You Will Never Be Taken Seriously

You Will Never Be Taken Seriously

I stumbled across a site called “The Iron Skeptic” and one of the articles had an excellent line that I wish I had written: “I enjoy writing, I enjoy reading about space aliens, and I enjoy calling people names.”

The site is about debunking and just plain criticizing all sorts of paranormal topics: crop circles, Bigfoot, alien abductions and encounters and so on and so forth. They’re the kind of subject that I also like to entertain myself with, mostly because I find claims of the supernatural or UFO visitations to be pure bunk. But when I do want to be serious about it or listen to a podcast on the subject, I’m often reminded why I cannot take people who call themselves “investigators of the paranormal” very seriously, why I probably never will, and why the idea of true scientific research into these topics is a pipe dream.

It’s about a lack of admitting what is a fact and what is not.

On occasion, I listen to a podcast called “The Paracast,” hosted by Gene Steinberg and Christopher O’Brien. I’ve heard like-minded shows before and what makes this broadcast different is that you have the sense that hosts, particular Mr. Steinberg, are a bit skeptical about many of the claims of UFO abductions and Bigfoot. They typically interview who I take to be a list of the usual suspects in this wide-ranging field, folks often hawking new books and what not, but the hosts (again, mostly Mr. Steinberg) will often ask the question, ”Is there anything new to these stories after so many years, or are we rehashing the same thing?”

That’s a very good question, and one not usually asked on a show dedicated to the topic of the paranormal. And after having listened to several months worth of podcasts, I’ve come to the conclusion that the answer is “no.” These are the same stories being repeated over and over again; there’s nothing new, it's all a retread of the same material that one supposes *something* different may pop up after the 10,000th reading. Like others in this field, Mr. Steinberg and Mr. O’Brien speak a great deal about having evidence and doing research. There’s more of a push than ever among paranormal aficionados to appear more academic and credible by calling themselves “investigators” and assuming a patina of having been trained in an arduous research program. But it often comes down to something like this: reading a large number of books about Ancient Greece doesn’t make you a trained historian on the subject, despite how knowledgeable you've become in the process.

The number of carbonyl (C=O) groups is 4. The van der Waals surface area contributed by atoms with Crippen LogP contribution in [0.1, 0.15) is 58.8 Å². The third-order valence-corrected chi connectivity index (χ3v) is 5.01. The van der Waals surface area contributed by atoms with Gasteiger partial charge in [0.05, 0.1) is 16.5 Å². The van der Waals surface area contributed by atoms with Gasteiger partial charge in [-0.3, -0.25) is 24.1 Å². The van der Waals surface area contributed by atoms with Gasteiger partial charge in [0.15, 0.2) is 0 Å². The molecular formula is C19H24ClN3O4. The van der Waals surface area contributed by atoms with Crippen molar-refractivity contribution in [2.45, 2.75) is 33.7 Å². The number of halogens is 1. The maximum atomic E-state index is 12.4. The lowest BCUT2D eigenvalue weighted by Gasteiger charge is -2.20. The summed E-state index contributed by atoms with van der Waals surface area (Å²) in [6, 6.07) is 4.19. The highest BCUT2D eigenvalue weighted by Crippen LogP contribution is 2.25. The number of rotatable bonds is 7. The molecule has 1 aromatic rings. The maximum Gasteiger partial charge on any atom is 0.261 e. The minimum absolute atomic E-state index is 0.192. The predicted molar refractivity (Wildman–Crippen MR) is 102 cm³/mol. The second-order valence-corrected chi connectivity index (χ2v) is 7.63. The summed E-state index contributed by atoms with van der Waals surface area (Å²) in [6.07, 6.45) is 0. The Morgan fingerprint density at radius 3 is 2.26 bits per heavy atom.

Now, understand that this does not mean these folks have nothing to say or the information they have gathered can’t be called “evidence.” It’s just that being trained in the scientific method means needing to accept certain facts as that: facts. And herein is the crux of my problem with the whole of paranormal investigators: they have a problem with basic facts and want to pretend what we know to be historically true is just someone's (suspect) interpretation.

Case in point: in an episode of “The Paracast,” (2 March 2014) the topic of the Apollo Moon landing came up and Mr. O’Brien kept hemming and hawing about if it really happened. He wanted to have it both ways: yes, we did go the Moon but we had a backup plan that was a sound stage to fool everyone in case something went wrong.